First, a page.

It’s Monday morning, and I have declared that I am going on a diet. Again. My weight is starting to climb. Again. I’m sure if I try hard enough, I can identify more evil food items that must never again pass my lips – foods that will join the cadre of those already banished, like pizza, ice cream, deli sandwiches, salty chips, and (sob!) Oreo cookies.
Off and on, throughout the years, I have lived on a steady diet of diets. That’s what happens when, at some very impressionable age, your baby fat doesn’t melt and the boy next door teases you about being chubby. And your doctor (not a pediatrician, because once there was such a thing as a family doctor) is telling you that you are pretty enough to be Miss America but you have to lose some weight. That’s what happens when your friends have developed waistlines and are wearing skirts with extra-wide leather belts purchased at the trendy shop in Greenwich Village where everyone went. Everyone except you because you would prefer not to call attention to your middle.
So at the age of twelve or thirteen, in response to all this weighty attention, I went on my first diet. I lived for nearly an entire summer on hard boiled eggs, celery, and saltine crackers, while my friends ate potato knishes from Mrs. Stahl’s in Brighton Beach, and bought ice cream pops from the cute boy selling Good Humor. In spite of their gross caloric consumption, they could shamelessly stand erect in their two piece bathing suits, while I never got off the blanket because lying flat on your back made your stomach look thinner. (I did lose weight that summer, and also got a really bad sunburn due to my constant odalisque-like pose.)
I guess that was a kick-start for what was to become a regular pattern for the years that followed. When you are genetically predisposed to carrying around extra pounds, you unfortunately find yourself devoting considerable energy to outsmarting those pesky fat cells that are forever laughing at you from behind your belly button.
You name the diet, and I have tried it. Remember Dr. Stillman and his eight to ten glasses of water diet? That kept you close to home. He preceded Dr. Atkins, perhaps even inspired him. (Yes, I tried that one, too.) On the Stillman diet you gave up all carbohydrates, including fruits and vegetables. Forget about dessert cravings. The deprivation felt so extreme that I had hallucinations about iceberg lettuce.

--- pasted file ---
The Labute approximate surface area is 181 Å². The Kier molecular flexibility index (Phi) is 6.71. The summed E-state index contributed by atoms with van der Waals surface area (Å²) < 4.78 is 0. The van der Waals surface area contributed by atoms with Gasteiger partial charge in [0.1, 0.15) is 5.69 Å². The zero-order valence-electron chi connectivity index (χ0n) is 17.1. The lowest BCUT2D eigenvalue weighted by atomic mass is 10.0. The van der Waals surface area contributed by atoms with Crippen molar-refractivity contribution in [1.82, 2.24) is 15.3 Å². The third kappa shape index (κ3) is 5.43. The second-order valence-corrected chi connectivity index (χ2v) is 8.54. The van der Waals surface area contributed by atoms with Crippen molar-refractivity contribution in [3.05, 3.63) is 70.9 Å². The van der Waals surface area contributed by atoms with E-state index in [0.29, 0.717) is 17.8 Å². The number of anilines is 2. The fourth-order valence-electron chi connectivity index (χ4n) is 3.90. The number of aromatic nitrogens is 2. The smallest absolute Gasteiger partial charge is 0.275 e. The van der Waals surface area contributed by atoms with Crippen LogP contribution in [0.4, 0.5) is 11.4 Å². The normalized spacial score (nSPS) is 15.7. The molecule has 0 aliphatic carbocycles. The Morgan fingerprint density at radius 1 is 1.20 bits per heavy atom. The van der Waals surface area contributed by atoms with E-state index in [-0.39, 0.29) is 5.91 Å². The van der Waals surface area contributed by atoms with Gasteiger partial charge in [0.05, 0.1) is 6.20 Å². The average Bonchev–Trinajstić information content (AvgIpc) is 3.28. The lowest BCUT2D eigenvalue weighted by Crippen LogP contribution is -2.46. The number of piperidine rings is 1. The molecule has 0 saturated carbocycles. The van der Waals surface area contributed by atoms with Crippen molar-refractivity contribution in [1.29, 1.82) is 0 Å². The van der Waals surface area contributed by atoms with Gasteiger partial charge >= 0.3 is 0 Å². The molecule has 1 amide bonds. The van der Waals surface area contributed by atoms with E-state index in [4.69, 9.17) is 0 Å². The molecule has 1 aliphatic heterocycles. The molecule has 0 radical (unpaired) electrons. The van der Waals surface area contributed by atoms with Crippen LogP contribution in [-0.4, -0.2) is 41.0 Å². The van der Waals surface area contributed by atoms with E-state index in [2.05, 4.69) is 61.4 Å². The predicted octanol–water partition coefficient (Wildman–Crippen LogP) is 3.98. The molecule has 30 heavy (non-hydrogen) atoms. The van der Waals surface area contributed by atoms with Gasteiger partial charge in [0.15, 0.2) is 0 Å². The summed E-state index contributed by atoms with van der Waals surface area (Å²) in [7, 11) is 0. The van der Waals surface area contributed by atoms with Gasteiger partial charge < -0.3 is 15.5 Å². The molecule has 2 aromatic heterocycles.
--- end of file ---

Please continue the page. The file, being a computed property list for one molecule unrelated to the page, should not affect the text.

I’ve tried Weight Watchers before the points, and Weight Watchers after the points. (Weight Watchers after the points is somewhat more challenging due to the arithmetic.) Want to know about the grapefruit diet, the cabbage soup diet, the three-day diet? Just ask me. Celebrity diets? Oprah and Kirstie and I have been up and down the scale together.
I happen to have a personal fondness for the “geography” diets like the Hollywood Diet and the South Beach Diet, and if I add my own hard-boiled egg and saltines regiment, the Bensonhurst Diet. Wouldn’t it be great if every state had its own diet? How about the Idaho potato diet? Or the Alaska Grizzly Bear diet? (How many calories do you think there are in a grizzly paw?)
But I have reached a time in my life when I am finally asking “When?” When will the extra five pounds stop being a determining force in how I live my life? Or even an extra seven or eight? Ten is my absolute limit. When will I tune out Dr. Oz and his miracle berries guaranteed to speed up metabolism or his appetite suppressant made from the bark of an exotic tree in the Rain Forest? (Although I have noticed that people living along the Amazon tend to be rather thin.)
When will I light a funeral pyre for my bathroom scale and perhaps even my full-length mirror, and send them ablaze into the waters? When is that magic age of acceptance when vanity will finally permit me to be comfortable in my own, though somewhat abundant, skin?
I hope it happens very soon and I hope it’s a Monday. On that morning I will declare that today I shall eat an Oreo!